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Book review: Sweet Medicine

JOHANNESBURG — This book is a vital read for young women coming to terms with the various roles of women, and an important reminder of the societal effects of hardship. Sweet Medicine written by South Africa-based Zimbabwean Panashe Chigumadzi is published by Blackbird Books, an imprint of Jacana Media.

Women24

Tsitsi graduated with a degree in economics amid Zimbabwe’s economic downfall. Desperate to fulfil her dreams of working in the Reserve Bank of Zimbabwe, and not wanting to disappoint her mother, Tsitsi must find work in a notoriously difficult economic environment.

Believing that her years of hard work, dedication and prayer will secure a comfortable future, it is with anguish that she realises that her degree no longer holds the weight she once imagined.

As such, Tsitsi resorts to unconventional methods to ensure hers and her family’s financial security.

A Catholic-raised in a strict household, Tsitsi enlists the help of her friend Chiedza to undergo a transformation that will enable her unconventional plan to work.

Her mission is to seduce an older, wealthier man guaranteed to look after her financially; Mr Zvobgo. However, in order for this to come to fruition, he must leave his wife.

Once Tsitsi has secured Zvobgo, she must keep him. In an increasingly difficult relationship and amid ever-growing paranoia, Tsitsi goes against all she believes and seeks the assistance of a traditional African n’anga to do what she would previously believe unthinkable.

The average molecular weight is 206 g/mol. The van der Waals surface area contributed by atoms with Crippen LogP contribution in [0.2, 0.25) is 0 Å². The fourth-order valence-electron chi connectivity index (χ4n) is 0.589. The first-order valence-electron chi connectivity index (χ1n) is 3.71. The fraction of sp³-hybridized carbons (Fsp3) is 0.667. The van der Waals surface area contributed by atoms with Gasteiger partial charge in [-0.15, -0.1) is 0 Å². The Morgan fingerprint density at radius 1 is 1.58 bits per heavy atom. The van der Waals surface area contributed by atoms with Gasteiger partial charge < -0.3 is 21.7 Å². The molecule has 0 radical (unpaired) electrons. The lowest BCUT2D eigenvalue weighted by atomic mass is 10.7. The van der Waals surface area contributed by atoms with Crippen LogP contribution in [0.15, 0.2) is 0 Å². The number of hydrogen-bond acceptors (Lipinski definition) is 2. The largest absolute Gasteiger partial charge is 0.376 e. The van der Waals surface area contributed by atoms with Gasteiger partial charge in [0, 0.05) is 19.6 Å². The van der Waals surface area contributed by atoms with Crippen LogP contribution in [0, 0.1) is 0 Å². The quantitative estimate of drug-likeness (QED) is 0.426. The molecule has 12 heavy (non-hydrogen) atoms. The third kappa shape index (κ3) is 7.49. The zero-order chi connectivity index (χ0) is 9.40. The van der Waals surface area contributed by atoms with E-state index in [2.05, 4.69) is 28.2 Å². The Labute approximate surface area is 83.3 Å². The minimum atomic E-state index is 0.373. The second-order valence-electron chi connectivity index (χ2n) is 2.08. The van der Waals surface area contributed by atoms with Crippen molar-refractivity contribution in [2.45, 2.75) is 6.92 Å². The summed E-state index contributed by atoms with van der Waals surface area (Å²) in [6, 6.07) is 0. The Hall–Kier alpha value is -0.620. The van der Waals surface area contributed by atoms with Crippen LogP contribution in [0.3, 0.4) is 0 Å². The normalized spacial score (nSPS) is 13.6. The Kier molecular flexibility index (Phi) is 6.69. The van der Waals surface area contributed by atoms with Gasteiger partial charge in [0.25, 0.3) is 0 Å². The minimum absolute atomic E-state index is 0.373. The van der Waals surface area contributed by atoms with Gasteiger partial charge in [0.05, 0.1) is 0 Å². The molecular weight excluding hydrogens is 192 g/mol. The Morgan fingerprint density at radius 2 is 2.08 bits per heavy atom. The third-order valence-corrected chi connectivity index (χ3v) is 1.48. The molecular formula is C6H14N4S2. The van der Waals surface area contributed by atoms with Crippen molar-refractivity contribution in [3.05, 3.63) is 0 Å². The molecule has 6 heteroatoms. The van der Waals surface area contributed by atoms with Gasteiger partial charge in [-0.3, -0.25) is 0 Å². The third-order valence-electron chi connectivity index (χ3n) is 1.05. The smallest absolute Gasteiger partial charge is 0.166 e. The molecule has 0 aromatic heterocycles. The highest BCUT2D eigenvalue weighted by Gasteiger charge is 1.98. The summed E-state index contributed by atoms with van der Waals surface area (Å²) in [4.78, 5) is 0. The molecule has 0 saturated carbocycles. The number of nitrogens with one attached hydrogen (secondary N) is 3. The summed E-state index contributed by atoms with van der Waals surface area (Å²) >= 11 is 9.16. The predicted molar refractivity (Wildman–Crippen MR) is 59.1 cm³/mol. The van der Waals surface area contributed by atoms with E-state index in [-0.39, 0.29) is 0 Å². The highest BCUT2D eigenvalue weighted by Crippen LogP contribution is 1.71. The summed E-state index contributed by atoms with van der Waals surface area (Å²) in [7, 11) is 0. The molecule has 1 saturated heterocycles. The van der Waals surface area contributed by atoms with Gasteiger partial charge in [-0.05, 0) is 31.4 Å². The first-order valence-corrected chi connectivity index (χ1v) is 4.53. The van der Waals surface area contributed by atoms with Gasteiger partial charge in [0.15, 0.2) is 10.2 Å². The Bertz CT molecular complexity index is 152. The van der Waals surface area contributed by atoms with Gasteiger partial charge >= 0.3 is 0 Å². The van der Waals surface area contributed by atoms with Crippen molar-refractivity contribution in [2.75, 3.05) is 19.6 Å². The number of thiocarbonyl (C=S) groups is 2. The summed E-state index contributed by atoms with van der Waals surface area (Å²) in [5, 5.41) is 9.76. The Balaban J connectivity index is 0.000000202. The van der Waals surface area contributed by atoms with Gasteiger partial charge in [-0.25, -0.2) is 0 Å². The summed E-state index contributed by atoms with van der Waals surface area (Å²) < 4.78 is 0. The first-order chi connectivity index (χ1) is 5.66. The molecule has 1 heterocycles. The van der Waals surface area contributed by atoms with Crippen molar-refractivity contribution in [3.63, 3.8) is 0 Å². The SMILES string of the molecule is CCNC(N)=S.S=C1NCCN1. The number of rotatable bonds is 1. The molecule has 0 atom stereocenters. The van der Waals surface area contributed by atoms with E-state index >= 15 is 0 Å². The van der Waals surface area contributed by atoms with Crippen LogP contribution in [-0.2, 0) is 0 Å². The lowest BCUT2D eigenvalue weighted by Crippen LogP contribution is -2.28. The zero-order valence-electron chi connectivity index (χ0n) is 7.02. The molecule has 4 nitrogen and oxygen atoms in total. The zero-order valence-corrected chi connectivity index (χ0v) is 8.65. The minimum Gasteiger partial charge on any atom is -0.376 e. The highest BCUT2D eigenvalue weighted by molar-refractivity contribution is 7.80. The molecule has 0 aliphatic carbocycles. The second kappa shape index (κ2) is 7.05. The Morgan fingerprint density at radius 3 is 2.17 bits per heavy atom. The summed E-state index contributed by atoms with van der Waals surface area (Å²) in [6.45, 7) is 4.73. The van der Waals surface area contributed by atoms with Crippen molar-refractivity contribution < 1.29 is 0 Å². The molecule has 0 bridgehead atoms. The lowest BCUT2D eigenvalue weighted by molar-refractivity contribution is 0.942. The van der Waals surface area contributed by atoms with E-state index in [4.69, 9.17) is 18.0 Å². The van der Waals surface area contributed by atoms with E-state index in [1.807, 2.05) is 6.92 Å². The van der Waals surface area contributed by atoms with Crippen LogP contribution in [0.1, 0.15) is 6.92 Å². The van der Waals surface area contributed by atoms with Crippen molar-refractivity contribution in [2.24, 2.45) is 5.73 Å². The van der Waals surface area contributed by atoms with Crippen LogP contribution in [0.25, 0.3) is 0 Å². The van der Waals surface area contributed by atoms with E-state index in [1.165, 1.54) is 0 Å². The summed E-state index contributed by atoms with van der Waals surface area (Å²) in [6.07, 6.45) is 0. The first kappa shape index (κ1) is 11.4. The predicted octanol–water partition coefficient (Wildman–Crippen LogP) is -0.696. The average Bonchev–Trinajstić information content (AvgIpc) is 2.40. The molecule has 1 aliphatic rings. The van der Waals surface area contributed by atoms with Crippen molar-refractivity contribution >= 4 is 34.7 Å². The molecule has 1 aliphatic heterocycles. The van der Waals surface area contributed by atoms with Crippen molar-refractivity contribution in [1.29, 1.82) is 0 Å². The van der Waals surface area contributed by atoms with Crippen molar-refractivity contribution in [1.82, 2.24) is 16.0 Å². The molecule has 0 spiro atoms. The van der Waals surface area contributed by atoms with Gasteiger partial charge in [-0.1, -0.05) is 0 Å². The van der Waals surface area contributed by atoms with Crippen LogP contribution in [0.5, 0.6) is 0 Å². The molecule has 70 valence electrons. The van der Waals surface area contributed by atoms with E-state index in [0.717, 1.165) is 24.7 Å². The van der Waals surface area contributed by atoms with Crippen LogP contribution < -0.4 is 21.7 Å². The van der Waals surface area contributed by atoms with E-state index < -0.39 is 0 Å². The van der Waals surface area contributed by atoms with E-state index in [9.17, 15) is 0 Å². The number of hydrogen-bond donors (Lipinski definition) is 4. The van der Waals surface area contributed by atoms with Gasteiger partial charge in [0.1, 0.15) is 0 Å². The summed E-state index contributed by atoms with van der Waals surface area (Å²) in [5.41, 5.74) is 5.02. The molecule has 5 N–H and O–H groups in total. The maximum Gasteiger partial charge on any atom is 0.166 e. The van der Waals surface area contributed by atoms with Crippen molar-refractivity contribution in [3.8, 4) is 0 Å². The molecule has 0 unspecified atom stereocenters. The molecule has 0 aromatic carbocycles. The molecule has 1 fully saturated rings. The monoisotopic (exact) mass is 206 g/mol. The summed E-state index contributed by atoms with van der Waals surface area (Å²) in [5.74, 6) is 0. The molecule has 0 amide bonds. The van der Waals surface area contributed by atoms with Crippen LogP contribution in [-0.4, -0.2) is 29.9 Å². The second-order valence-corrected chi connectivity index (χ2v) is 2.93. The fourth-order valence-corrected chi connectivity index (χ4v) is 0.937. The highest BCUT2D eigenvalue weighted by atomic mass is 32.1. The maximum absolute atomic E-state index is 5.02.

Yet with so much to lose, Tsitsi will do whatever it takes to keep the status quo. Sweet Medicine is a delightfully fresh exploration of the desperation incited by the need for security, and the depths to which a woman can go to ensure her and her family’s comfort.

Simultaneously beautiful and poignant, the narrative flows poetically.

Comfortably placed in an African context, the novel examines the power of faith and its many faces, as well as the position of a woman who is both strong and weak. A clever internal power struggle plays out through Tsitsi’s actions, making her a relatable and inspiring protagonist that demonstrates the weight and reach of sacrifice.

Sweet Medicine is telling of the realities of a broken world; hard work does not always mean what we would imagine. A vital read for young women coming to terms with the various roles of women, and an important reminder of the societal effects of hardship.

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